Reminiscent of the marches in the South during the 1960s, more than 4,000 blacks locked arms and sang spirituals as they walked downtown to the Columbus Civic Center. Civil rights leaders from the days of King - the Rev. Jesse Jackson Sr., founder of the Rainbow PUSH Coalition, and the Rev. Joseph Lowery, former president of the Southern Christian Leadership Conference - mingled with newer voices such as television judge Greg Mathis and former Iraq prisoner of war Shoshana Johnson.
The carefully orchestrated Columbus march was used to bring national attention to the case of Kenneth Walker who was killed by a white sheriff's deputy and to provide a platform to address issues of racial profiling and police brutality.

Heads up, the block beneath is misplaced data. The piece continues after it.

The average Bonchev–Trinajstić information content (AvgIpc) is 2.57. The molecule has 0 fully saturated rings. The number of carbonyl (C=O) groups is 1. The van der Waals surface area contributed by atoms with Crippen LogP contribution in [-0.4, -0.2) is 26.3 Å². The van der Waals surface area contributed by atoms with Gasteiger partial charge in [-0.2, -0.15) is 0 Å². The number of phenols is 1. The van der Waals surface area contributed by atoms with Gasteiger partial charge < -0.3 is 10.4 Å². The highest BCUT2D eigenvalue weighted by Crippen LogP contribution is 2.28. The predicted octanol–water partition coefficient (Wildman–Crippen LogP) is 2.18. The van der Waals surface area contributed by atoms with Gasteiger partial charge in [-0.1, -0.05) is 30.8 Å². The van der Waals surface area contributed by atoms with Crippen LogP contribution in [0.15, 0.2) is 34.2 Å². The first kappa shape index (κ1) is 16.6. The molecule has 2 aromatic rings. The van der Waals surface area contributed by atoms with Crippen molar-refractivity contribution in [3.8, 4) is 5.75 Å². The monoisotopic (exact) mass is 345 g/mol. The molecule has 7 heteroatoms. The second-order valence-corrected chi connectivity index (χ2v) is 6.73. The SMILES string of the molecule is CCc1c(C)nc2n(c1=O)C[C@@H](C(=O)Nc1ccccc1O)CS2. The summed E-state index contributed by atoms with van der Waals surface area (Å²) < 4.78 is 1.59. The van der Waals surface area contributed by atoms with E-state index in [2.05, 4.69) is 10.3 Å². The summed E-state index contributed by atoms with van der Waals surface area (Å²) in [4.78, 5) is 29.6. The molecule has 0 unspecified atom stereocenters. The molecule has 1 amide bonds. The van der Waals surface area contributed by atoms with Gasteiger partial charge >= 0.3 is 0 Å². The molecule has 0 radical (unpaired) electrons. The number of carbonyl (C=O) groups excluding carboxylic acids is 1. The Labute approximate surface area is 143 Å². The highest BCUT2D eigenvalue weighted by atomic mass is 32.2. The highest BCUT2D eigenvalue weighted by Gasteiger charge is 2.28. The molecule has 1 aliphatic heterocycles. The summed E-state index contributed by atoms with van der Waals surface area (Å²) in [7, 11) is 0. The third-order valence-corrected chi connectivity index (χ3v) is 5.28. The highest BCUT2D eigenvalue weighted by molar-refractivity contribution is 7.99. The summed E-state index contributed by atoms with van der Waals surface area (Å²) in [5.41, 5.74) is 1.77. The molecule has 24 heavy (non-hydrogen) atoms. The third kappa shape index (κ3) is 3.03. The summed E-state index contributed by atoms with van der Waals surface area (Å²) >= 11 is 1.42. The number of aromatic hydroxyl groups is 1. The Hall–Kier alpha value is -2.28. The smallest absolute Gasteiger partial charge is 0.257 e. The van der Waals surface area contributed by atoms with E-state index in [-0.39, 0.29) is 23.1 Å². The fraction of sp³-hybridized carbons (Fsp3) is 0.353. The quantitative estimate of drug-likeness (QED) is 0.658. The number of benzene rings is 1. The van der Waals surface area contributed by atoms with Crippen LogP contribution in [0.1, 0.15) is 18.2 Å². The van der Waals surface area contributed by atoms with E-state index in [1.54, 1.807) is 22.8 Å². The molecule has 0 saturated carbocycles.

Walker, a 39-year-old insurance analyst, was killed by a Muscogee County sheriff's deputy in December 2003, after the sport utility vehicle in which he was riding was stopped during a drug investigation. Walker was shot in the head, though no drugs or weapons were found.
"You can't fight terror in Iraq and not come to terms with acts of terror in Columbus. This was an act of terror." said Lowery.
Jackson said the Walker case shows that there is a "season" of violence in the United States and that African-Americans are disproportionately the targets.
"They lock us up for profit and they kill us for sport," said Jackson. "How do we celebrate Dr. King's birthday? We must never forget and we must turn our pain into power with massive voter registration and electing people who represent us."